How to Keep a Wave Upon the Sand?
Describing the sound of Tiburtina Ensemble’s Medieval chants is like defining Maria from The Sound of Music.
How do you catch a cloud and pin it down? … How do you keep a wave upon the sand?
These lines from the song ″How Do You Solve a Problem Like Maria?″ from the hit musical and film describe the girl who meets her fate, starting in a Benedictine Monastery.
But it was at a different Benedictine Monastery, Emauzy in Prague, where the concert July 27, of music mostly by Benedictine abbess Hildegard von Bingen, echoed through the high ceiling’s ether. Held at the beautiful, restored Church of Our Lady of the Slavs (Kostel Panny Marie na Slovanech), the concert was part of the Summer Festivities of Early Music (Letní Slavnosti Staré Hudby) which concludes Aug 8.
Much more than simple Gregorian chant, Hildegard von Bingen’s Medieval music explodes with color, tone, and expression. That’s because she was one of the first composers to push the traditional chant beyond ″one syllable, one note″ and developed the melisma ornament – packing in a cascade of notes to one syllable. (Think of the difference between ″A- le- lu- iah″ and ″Aaaaa-leeeee-luuuuuu-iah.″)
We counted 15, 20, even 25 or more notes per syllable in some spots, although it was hard to actually keep track. According to the program notes, incredibly, Hildegard von Bingen connected up to 75 notes in one ornament.
The resulting sound is a meditation, an inspiration, a wave upon the sand, and, like sunlight glinting on silver water, reflects timeless serenity.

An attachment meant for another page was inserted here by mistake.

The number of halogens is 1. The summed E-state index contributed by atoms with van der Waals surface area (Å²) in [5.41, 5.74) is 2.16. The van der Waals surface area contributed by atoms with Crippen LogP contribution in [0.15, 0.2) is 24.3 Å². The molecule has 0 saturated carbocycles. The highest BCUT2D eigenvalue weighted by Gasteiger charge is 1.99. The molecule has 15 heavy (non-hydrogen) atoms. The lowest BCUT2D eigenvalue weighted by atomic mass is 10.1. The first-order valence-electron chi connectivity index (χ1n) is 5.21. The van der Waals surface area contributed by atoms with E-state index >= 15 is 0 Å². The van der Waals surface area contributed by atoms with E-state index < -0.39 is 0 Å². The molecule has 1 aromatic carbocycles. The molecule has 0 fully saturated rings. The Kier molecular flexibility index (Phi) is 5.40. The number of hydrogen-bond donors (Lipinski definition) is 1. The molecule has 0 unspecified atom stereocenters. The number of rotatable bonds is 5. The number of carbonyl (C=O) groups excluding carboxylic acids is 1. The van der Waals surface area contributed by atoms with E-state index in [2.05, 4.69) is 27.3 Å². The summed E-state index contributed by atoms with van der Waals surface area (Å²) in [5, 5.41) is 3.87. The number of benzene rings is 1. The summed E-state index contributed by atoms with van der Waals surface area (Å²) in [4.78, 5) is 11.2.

Guest artist Margit Űbellacker’s dulce melos, the Medieval stringed instrument similar to a hammered dulcimer with two bridges, provided gently ringing introductions, interludes, solos, and full accompaniment throughout the concert.
Soprano and Tiburtina artistic director Barbora Kabátková conducted the ensemble and often joined soprano Hana Blažíková in playing the medieval harp.
The Tiburtina Ensemble demonstrated its mastery and versatility, presenting different combinations of voices – a cappella, full chorus, solos – with confidence and clarity. Styles ranged from the folk-song like ″On the Mountain a Flower is Discerned″ (Anonymous, early 13th century) to a Kyrie, Eleison (Hildegard von Bingen) to a Conductus, ″God, Pitying Man″ (Anonymous, early 12th century) with soprano, mezzo-soprano, and alto in haunting, almost dissonant harmonies.
For the audience that evening, it was a rare chance to appreciate the talents of the innovative female composer born nearly a thousand years ago, whose sound of music was brought to life by the capable and insightful Tiburtina Ensemble, in a sacred place originally founded by Charles IV, in 1347.
The final concerts in the Summer Festivities of Early Music are tonight at the Kostel Panny Marie Sněžné, 8:30 pm, and the performance of Calisto, a Baroque opera, at The State Opera Aug 6.
– Mary Matz, Opus Osm editor
Photo Credits: Summer Festivities of Early Music